IN THIS NEWSLETTER:
Spinal cord injury in the dog remains one of the more common conditions seen in our referral practice. Far and away the most common spinal cord injury we see is intervertebral disc herniation. Essentially all of these cases are seen first by the primary care doctor, and initial medical management of the case is extremely important in long-term outcome many times.
The rationale for medical management is based upon the pathophysiology of spinal cord trauma. Spinal cord contusion or laceration initiates a progressive series of pathologic events. The results of which are a varying degree of tissue necrosis and neurological dysfunction. Neuro deficits are a result of mechanical disruption of the neuronal pathways, and the delayed injury that develops over a period of hours to days post-insult. The latter is due to the ischemic damage to the cord. Degree of ischemia is directly correlated with severity of the initial injury and is progressive. Along with decreased spinal cord blood flow, there is release of endogenous auto-destructive factors (free radicals, arachidonic acid metabolites, opiod peptides, etc.). Corticosteroids are the most commonly utilized mediators of these ischemic factors in clinical medicine. There are numerous studies which show a positive response to the use of large doses of methylprednisolone sodium succinate (Solu Medrol®). Initial dose suggested is 30 mg/kg IV as a bolus, followed by repeated multiple doses of 15 mg/kg given at 2 hours and 6 hours followed by a continuous infusion of methylprednisolone sodium succinate at a rate of 2.5 mg/kg/hr for 48 hours. This is an expansion of earlier recommended treatment durations of up to 24 hours.
It has been my experience that it is not uncommon for g.i. complications (vomiting, melena) to be seen before a full 48 hours of treatment has been achieved, necessitating discontinuation of the steroid drip and initiation of g.i. protectants. Interestingly, I have been unable to find any documentation that prophylactic use of g.i. protectants is of any benefit, and we do not routinely administer these prophylactically.
The role of surgical management is to rapidly decompress the spinal cord. Continuing compression of the cord can be due to both the mass effect as well as spinal cord edema. Treating the ischemia, which results from continued cord compression, is the identical rationale for the medical management. Based upon the pathophysiological events that occur with spinal cord injury, i.e. the progressive nature of the ischemia, early and appropriate surgical intervention is of paramount importance.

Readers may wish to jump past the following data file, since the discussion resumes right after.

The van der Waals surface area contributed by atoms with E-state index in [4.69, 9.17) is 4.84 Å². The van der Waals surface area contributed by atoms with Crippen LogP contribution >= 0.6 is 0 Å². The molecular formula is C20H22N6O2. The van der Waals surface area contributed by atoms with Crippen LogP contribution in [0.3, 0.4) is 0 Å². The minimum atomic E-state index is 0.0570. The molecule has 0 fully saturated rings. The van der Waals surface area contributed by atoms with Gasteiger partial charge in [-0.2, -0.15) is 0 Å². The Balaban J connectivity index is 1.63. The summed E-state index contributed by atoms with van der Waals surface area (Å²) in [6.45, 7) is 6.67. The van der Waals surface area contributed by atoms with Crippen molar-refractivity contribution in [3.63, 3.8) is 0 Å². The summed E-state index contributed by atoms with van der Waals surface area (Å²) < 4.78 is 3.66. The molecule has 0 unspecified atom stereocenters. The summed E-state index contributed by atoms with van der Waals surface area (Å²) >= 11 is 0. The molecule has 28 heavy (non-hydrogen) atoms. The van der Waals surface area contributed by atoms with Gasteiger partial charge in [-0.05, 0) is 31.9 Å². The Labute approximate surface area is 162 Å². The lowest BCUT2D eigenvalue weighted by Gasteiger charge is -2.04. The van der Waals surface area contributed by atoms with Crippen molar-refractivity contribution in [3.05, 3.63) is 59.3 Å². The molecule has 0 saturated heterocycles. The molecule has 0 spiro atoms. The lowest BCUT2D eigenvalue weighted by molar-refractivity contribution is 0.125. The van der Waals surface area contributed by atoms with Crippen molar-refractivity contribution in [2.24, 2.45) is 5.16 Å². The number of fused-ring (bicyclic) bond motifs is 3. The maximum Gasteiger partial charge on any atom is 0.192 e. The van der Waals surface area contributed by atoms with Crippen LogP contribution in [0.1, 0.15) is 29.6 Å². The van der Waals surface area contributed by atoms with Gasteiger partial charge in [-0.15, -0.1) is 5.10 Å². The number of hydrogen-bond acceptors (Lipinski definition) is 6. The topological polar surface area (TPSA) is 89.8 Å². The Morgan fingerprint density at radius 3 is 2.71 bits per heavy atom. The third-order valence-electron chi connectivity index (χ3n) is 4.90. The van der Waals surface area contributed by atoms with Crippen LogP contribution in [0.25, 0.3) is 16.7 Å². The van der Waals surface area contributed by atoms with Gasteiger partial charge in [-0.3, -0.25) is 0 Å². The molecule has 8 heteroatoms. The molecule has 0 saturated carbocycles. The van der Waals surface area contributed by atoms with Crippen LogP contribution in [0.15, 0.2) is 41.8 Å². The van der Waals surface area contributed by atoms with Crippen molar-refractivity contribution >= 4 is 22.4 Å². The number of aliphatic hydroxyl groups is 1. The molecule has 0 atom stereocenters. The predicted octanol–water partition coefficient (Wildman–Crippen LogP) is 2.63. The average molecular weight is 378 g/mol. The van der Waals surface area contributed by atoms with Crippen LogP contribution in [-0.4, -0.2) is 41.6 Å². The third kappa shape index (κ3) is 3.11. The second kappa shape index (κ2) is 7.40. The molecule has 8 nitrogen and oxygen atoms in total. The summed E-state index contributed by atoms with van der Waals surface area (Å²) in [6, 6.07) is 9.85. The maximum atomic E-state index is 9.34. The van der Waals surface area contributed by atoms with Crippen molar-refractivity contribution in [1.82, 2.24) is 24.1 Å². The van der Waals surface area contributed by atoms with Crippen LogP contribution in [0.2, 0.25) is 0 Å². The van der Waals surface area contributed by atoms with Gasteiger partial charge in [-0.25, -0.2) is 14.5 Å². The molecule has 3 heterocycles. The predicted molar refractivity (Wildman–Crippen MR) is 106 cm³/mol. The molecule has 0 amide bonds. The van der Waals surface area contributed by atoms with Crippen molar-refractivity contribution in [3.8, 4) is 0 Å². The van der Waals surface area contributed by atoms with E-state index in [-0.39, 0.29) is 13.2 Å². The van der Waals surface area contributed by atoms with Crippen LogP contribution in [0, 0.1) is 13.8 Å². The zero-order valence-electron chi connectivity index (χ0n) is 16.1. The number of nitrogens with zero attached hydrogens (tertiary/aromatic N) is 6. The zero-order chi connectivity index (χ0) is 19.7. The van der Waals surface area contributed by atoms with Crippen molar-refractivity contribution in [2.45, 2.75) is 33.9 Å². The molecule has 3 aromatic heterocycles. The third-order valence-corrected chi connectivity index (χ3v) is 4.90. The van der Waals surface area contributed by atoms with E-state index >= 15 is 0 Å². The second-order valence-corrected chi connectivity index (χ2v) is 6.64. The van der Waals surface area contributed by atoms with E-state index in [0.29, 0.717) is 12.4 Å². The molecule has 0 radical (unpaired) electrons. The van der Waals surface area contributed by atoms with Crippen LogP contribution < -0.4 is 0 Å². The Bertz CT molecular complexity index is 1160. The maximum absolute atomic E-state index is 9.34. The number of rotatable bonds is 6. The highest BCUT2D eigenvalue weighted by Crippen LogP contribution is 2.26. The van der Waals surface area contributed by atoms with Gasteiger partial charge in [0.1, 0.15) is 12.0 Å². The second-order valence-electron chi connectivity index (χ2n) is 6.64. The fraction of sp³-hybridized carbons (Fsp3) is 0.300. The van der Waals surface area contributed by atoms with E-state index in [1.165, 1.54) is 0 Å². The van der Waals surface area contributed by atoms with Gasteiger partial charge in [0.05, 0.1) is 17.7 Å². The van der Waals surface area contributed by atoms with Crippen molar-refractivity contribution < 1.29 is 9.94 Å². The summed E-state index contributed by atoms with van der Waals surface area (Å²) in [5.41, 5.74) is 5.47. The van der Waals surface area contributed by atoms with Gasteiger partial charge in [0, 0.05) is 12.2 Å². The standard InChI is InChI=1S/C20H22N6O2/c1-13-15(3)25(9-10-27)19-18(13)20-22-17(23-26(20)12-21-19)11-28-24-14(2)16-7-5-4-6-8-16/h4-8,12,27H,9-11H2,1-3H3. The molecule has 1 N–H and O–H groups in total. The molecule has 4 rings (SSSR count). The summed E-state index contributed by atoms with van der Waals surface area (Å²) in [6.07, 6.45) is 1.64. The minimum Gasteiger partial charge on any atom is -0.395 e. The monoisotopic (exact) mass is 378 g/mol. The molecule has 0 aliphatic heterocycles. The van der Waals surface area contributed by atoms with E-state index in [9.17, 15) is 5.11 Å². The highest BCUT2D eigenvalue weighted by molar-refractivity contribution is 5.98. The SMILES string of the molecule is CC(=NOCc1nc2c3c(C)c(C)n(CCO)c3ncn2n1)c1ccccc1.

Appropriate initial medical management followed by early surgical intervention complement each other in our goal of attenuating the continuing damaging initiated by spinal cord injury.
We have been extremely pleased with acceptance of the tibial plateau leveling osteotomy procedure (TPLO) for reconstruction of cranial cruciate ligament deficient stifles. We initially began using the TPLO primarily in our large breed patients and those canine athletes in which we wanted a more predictable outcome versus traditional extra-capsular repair. Results have been very encouraging and patient outcome has overall been very good; we now have between 25 and 30 of these large breed dogs out to a sufficient period of time postop that we feel we are getting much better results, faster, than we did with our prior reconstruction techniques, and we are now recommending the TPLO as the procedure of choice for large breeds. Additionally, new instrumentation and plates are available which allow us to offer TPLO's in dogs under 18 kg (40 lb.) body weight, and in those cases in which small skeletal size made placement of the 3.5 mm TPLO plate difficult. If you are interested in more information on the TPLO, or have a case which is a candidate, please give us a call.
One of the more common orthopedic injuries seen in practice is luxation of the coxofemoral joint. It can also be one of the more frustrating injuries in which to achieve a successful resolution, especially when complicated by pre-existing disease of the hip joint such as degenerative joint disease or dysplasia.